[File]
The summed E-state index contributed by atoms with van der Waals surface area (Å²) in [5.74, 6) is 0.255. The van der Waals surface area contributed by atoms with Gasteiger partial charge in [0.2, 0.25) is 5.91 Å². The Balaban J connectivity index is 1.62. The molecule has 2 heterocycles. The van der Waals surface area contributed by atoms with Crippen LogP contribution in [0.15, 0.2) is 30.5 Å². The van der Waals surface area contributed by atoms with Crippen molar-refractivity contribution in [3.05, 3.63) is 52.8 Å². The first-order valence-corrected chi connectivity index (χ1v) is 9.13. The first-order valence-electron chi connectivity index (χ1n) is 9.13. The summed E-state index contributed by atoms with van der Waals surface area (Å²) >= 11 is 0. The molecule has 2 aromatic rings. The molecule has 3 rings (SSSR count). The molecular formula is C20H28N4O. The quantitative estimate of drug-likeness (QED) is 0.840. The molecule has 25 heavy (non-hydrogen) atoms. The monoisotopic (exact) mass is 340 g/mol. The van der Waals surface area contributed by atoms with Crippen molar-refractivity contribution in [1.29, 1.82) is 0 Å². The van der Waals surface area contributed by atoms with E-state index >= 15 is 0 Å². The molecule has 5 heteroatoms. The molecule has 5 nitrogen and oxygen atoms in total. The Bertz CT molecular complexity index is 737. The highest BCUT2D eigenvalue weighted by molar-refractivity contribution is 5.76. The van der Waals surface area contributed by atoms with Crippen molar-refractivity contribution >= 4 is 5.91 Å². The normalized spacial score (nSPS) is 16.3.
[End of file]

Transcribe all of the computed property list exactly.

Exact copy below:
The summed E-state index contributed by atoms with van der Waals surface area (Å²) in [5.74, 6) is 0.255. The van der Waals surface area contributed by atoms with Gasteiger partial charge in [0.2, 0.25) is 5.91 Å². The Balaban J connectivity index is 1.62. The molecule has 2 heterocycles. The van der Waals surface area contributed by atoms with Crippen LogP contribution in [0.15, 0.2) is 30.5 Å². The van der Waals surface area contributed by atoms with Crippen molar-refractivity contribution in [3.05, 3.63) is 52.8 Å². The first-order valence-corrected chi connectivity index (χ1v) is 9.13. The first-order valence-electron chi connectivity index (χ1n) is 9.13. The summed E-state index contributed by atoms with van der Waals surface area (Å²) >= 11 is 0. The molecule has 2 aromatic rings. The molecule has 3 rings (SSSR count). The molecular formula is C20H28N4O. The quantitative estimate of drug-likeness (QED) is 0.840. The molecule has 25 heavy (non-hydrogen) atoms. The monoisotopic (exact) mass is 340 g/mol. The van der Waals surface area contributed by atoms with Crippen molar-refractivity contribution in [1.29, 1.82) is 0 Å². The van der Waals surface area contributed by atoms with E-state index >= 15 is 0 Å². The molecule has 5 heteroatoms. The molecule has 5 nitrogen and oxygen atoms in total. The Bertz CT molecular complexity index is 737. The highest BCUT2D eigenvalue weighted by molar-refractivity contribution is 5.76. The van der Waals surface area contributed by atoms with Crippen molar-refractivity contribution >= 4 is 5.91 Å². The normalized spacial score (nSPS) is 16.3.